Contents

Career

A left-handed hitter, Boggs won five batting titles starting in 1983. He also batted .349 in his rookie year which would have won the batting title, but was 121 plate appearances short of the required minimum of 502. From 1982 to 1988, Boggs hit below .349 only once, hitting .325 in 1984. From 1983 to 1989, Boggs rattled off seven consecutive seasons in which he collected 200 or more hits, an American League record for consecutive 200-hit seasons that was later matched by Seattle's Ichiro Suzuki. Boggs also had six seasons with 200 or more hits, 100+ runs and 40+ doubles. Although he would not win another batting title after 1988 (his batting title that year broke Bill Madlock's Major League record of four by a third baseman), he regularly appeared among the league leaders in hitting. He was roundly criticized by columnists, opposing players and even his own teammates as being selfish for his focused, methodical approach to hitting. The following are the baseball events of the year 1983 throughout the world. ... The following are the baseball events of the year 1982 throughout the world. ... This article is currently under construction // This year in baseball Events January 12 - Former Pittsburgh Pirates slugger Willie Stargell is the only player elected this year to the Hall of Fame by the Baseball Writers Association of America. ... The following are the baseball events of the year 1984 throughout the world. ... 1989 in baseball - Wikipedia, the free encyclopedia /**/ @import /skins-1. ... Ichiro Suzuki ), often known simply as Ichiro ), (born October 22, 1973 in Toyoyama, Nishikasugai, Aichi Prefecture, Japan) is a Japanese outfielder for the Seattle Mariners Major League Baseball team. ... Bill Madlock, Jr. ...


In 1992, Boggs slumped to .259 – one of only three times in his career that he failed to reach .300 – and at the end of the season he left the Red Sox, with whom he had spent his entire career. He was heavily pursued by two teams: the Los Angeles Dodgers and the New York Yankees - he chose the Yankees when they added the third year to the contract that the Dodgers would not offer. Boggs went on to be awarded three straight all-star appearances, had four straight .300-plus seasons and even collected two Gold Glove Awards for his defense. The following are the baseball events of the year 1992 throughout the world. ... Major league affiliations National League (1890–present) West Division (1969–present) Current uniform Retired Numbers 1, 2, 4, 19, 20, 24, 32, 39, 42, 53 Name Los Angeles Dodgers (1958–present) Brooklyn Dodgers (1932-1957) Brooklyn Robins (1914-1931) Brooklyn Dodgers (1913) Brooklyn Trolley Dodgers (1911-1912) Brooklyn Superbas (1899... Major league affiliations American League (1901–present) East Division (1969–present) Current uniform Retired Numbers 1, 3, 4, 5, 7, 8, 8, 9, 10, 15, 16, 23, 32, 37, 44, 49 Name New York Yankees (1913–present) New York Highlanders (1903-1912) Baltimore Orioles (1901-1902) (Also referred to as... In American baseball, the Rawlings Gold Glove Award, usually referred to simply as the Gold Glove, is the award annually given to the Major League player judged to be the most superior individual fielding performance at each position (in each league), as voted by the managers and coaches in each...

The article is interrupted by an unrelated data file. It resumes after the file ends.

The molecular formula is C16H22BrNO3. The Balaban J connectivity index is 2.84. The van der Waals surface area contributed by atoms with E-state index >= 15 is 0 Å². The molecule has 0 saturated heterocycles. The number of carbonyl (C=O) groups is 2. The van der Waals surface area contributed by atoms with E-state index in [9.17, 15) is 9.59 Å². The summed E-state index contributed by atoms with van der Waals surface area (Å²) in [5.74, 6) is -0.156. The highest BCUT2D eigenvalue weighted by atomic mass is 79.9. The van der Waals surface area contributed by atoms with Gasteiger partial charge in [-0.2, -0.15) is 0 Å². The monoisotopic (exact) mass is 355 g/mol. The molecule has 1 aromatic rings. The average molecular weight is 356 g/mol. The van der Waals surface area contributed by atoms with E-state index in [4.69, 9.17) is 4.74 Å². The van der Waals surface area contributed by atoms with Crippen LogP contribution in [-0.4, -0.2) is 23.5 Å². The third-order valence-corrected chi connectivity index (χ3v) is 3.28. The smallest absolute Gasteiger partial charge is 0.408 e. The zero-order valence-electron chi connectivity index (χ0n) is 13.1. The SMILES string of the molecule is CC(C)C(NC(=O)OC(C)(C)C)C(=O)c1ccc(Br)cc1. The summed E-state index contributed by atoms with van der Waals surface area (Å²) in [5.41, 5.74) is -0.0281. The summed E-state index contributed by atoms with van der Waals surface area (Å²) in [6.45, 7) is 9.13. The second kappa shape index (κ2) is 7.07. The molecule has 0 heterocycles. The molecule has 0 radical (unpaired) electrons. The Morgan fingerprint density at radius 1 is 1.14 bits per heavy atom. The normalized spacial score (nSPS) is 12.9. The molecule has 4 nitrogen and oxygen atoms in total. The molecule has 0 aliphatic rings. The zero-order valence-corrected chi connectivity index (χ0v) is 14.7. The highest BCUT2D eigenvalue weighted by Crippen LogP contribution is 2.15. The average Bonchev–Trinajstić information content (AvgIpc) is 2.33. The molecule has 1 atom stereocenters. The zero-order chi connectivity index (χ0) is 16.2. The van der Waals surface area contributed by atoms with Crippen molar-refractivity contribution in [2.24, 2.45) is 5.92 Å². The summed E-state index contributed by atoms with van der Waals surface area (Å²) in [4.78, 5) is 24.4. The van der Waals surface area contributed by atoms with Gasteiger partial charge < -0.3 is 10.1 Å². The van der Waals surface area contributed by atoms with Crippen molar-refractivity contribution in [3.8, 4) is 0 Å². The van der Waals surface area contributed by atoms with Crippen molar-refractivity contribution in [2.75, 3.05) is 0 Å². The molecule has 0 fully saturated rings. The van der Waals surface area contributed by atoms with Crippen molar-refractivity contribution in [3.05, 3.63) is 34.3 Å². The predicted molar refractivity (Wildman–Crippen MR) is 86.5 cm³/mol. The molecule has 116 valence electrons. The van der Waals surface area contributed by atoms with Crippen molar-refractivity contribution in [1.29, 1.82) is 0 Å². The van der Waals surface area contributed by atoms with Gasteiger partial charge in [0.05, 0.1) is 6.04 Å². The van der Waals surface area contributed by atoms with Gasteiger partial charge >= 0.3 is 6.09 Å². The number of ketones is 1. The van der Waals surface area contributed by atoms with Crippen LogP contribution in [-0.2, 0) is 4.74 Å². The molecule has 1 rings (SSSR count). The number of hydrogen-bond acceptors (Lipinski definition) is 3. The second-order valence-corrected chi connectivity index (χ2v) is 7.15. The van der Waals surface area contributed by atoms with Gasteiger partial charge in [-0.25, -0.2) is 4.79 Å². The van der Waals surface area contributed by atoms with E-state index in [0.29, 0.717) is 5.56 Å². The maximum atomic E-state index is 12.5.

In 1996, Boggs helped the Yankees to their first World Series title in 18 years. It was the first (and only) World Series title earned by Boggs. He memorably celebrated by jumping on the back of an NYPD horse, touring the field with his index finger in the air - despite his self-professed fear of horses.


Boggs signed with the Tampa Bay Devil Rays for the final two seasons of his career, in 1999 collecting his 3,000th hit. Despite his deserved reputation as a singles hitter with limited power, he is the first and only member of the 3,000-hit club whose 3,000th hit was a home run. The historic ball was caught in the right field stands of Tropicana Field by Mike Hogan, a sports information director at the University of South Florida, who gave it back to Boggs at the conclusion of the game. Hogan had moved to Tampa just 10 days prior to the event. Boggs retired in 1999 after sustaining a knee injury, leaving with a career batting average of .328 and 3,010 hits. Major league affiliations American League (1998–present) East Division (1998–present) Current uniform Retired Numbers 12, 42 Name Tampa Bay Rays (2008–present) Tampa Bay Devil Rays (1998-2007) Other nicknames Ballpark Tropicana Field (1998–present) Major league titles World Series titles (0) none AL Pennants (0) none Division titles... Homerun redirects here. ... The following are the baseball events of the year 1999 throughout the world. ...